This weekend I looking for a way to make sock knitting a bit more bearable. My husband has gone crazy for them! I did I test run with some worsted acrylic I had lying around in a bright variegated yarn called “Lava”.
As I’ve mentioned before, they were just a prototype. I never thought he’d wear them, but on completion–he HAD to have them. In a few short months he’d loved them to death and demanded a replacement pair–in the same “lurid” color. It wasn’t worth knitting them in that same bad yarn which will only wear out quickly again, so I hunted up a similar color scheme in wool. Cost a pretty penny too!
Since this is expensive yarn I want to use it wisely–making them as long as possible. That requires then to be toe-up. So I’m at it again—looking for an easy way out—so frustrated by the toe-up patterns that cause me nothing but heartache.
Just in time for Fall, I finished a Fuchsia Lillian to go over my Fabulous Fitted Fuchsia Funnelneck. And yes, it is a bit matchy matchy, but I love it; one, because I can wear the shell a bit longer, and two, because it is another of my funky modified sweaters—I made it my own.
It hardly resembles the Lillian cardi that it is based on, yet other than changing the stitch pattern it is the same sweater. So it just goes to show how little you have to do in order to create a completely different look.
I did 3×3 rib instead of the garter starting at an empire waistline for the same number of rows as the shell. In the body I only did a little “needle size” shaping. The collar/band is 3×3 ribbing as well, not the 2×2 in the pattern. I also ribbed the sleeves at the same point as the body. If I were to do it again, I would not use a ribbed band—but have gone with garter or some other stitch because I notice that even the original (as you can see in the photo above) the bottom of the band tends to scrunch up because it is so broad. Maybe after a good blocking it won’t be so bad. Fingers crossed!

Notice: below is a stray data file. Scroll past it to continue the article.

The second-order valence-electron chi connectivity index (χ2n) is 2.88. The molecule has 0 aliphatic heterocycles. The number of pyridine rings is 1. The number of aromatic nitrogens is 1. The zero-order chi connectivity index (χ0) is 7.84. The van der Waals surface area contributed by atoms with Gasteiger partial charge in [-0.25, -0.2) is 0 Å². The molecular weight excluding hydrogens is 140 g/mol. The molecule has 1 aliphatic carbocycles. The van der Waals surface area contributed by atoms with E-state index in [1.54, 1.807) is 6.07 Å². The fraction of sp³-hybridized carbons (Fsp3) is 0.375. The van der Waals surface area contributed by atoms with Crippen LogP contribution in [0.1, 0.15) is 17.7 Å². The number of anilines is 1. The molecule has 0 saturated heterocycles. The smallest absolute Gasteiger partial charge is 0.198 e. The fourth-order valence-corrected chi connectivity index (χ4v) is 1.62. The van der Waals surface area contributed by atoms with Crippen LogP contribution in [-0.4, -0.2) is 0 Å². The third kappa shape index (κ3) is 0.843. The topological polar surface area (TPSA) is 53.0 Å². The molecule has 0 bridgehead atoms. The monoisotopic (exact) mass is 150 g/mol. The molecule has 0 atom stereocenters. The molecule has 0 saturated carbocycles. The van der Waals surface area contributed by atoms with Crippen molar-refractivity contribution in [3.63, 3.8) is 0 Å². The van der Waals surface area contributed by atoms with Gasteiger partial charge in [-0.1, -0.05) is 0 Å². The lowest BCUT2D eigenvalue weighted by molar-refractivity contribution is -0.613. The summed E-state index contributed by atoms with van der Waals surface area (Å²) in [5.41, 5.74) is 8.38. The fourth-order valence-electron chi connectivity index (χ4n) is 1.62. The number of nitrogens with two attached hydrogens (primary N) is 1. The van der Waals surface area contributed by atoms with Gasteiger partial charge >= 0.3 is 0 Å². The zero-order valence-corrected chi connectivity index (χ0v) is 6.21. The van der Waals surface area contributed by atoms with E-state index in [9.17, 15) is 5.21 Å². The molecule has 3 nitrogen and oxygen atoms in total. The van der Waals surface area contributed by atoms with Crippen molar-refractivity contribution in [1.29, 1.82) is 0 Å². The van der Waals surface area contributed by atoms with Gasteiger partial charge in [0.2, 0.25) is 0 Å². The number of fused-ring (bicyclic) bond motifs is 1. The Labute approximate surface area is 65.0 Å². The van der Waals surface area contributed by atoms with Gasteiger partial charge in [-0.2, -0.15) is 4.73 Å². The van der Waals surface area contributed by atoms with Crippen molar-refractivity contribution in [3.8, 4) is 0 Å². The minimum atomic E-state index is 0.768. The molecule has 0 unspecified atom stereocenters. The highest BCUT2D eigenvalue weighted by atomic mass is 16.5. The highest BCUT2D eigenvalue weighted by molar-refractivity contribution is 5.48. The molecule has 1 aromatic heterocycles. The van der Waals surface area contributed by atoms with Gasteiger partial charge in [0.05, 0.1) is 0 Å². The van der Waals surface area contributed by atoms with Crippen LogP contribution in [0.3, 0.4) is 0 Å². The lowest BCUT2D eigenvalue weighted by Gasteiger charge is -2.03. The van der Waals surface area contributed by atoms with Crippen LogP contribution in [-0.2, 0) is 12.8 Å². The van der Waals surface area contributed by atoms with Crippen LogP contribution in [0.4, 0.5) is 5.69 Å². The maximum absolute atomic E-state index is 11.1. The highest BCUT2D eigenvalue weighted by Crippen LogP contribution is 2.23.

The yarn is a vintage cotton/linen blend—Bernat Panama, so it will breathe when the weather is fine and it considerable warmer than wearing the shell alone. In fact, it’s so snuggly, after I finished it I put it on and nodded off to sleep.
Being more technical than artful—an odd thing to say about a crafter, but I’ve always felt it to be the case—I was trying to work with various graphic artists on a logo. Since these folks were also friends, it just never seemed to rise to the top of their “to do” list, even though I was a paying customer.
Well, I finally took it upon myself to create my own. I’d love any feedback you might have!